To be sure it is possible Sampa and Mwale mean well. A key point is that the logic of their actions is not different from Lungu, Sekwila and Namulambe. It is all based on the foolish notion of a "development parliamentarian". The idea that MPs are there to "deliver development". And many Zambians have bought this foolish notion.

Let us be clear. It is not the constitutional role of an MP to bring economic development, since in a well functioning society such functions would be performed by an effective local government with appropriate support from central government. 

The primary constitutional role of an MP is to vote on legislation and make laws on behalf of their constituency (the "legislative function"). This is why we need opposition MPs. If it was all about delivering development they should all join PF and deliver together. 

MPs also have an additional expected function of representing the views of their constituency to Parliament e.g. special problems they are facing which the executive branch has failed to address ("advocacy function"). The MP's role is simply to ensure that the local preferences are fully reflected in national decisions. Once the MP brings the problem to the attention of the Executive, it is expected that they would follow through where they can.

Unfortunately in our country, the local government is non-existent, due to ineffective capacity and molestation by the Executive (e.g. through large unpaid debts). So the MP has assumed the de-facto role of a leader. MPs have absolutely zero levers to deliver development, besides the Constituency Development Fund, which has its own problems and needs to be urgently scrapped. The CDF has actually contributing to distorting the roles of MPs by forcing them to perform executive functions.

In fact some MPs are spending their personal fortunes to appease their constituency ending up in bankruptcy. MPs regularly tell us that it is tough job being a parliamentarian because you have to be a Banker, Doctor, Marital Counsellor, Father, Wedding Ceremony master, counsellor and Undertaker. They are asked to do things that are simply outside their job description. As a result they under-perform everywhere!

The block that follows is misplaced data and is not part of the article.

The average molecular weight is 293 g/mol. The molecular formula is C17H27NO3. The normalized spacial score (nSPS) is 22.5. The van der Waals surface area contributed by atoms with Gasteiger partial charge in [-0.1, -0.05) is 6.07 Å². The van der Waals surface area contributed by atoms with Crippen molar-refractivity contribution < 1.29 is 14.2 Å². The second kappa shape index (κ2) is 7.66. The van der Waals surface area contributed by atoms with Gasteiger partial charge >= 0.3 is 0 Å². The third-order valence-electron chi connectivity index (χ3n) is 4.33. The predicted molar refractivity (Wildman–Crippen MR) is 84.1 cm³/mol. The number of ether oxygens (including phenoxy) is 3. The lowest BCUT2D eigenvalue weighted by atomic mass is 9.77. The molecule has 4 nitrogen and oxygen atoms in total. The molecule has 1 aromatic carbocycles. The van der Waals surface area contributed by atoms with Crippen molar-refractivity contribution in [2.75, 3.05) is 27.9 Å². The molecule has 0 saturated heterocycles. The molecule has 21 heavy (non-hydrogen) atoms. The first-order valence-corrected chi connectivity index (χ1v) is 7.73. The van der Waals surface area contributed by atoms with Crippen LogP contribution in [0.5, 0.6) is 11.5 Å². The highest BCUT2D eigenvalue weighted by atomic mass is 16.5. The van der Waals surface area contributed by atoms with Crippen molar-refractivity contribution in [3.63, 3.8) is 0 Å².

Is it any surprise that our MPs are asleep on the draft constitution? It is actually their job description to push for it! Instead MPs have done the opposite. They have gone as far as to convince themselves through their self written National Assembly job descriptions that delivering development is their role. When that clearly is not their constitutional function. 

The sorts of action we see Zambian MPs undertaking is not fitting for a functioning democracy. You would not find British or Dutch MPs setting up businesses to "deliver development". Of course they lobby but only in advocacy role.  It is time for Zambians to now ask a basic question, 'What are MPs for?' We also need to ensure that reforms are undertaken that restores the MP to their proper place as legislators and advocates.


AUTHOR 
Chola Mukanga 
Economist | Consultant | Researcher 
Copyright © Zambian Economist 2014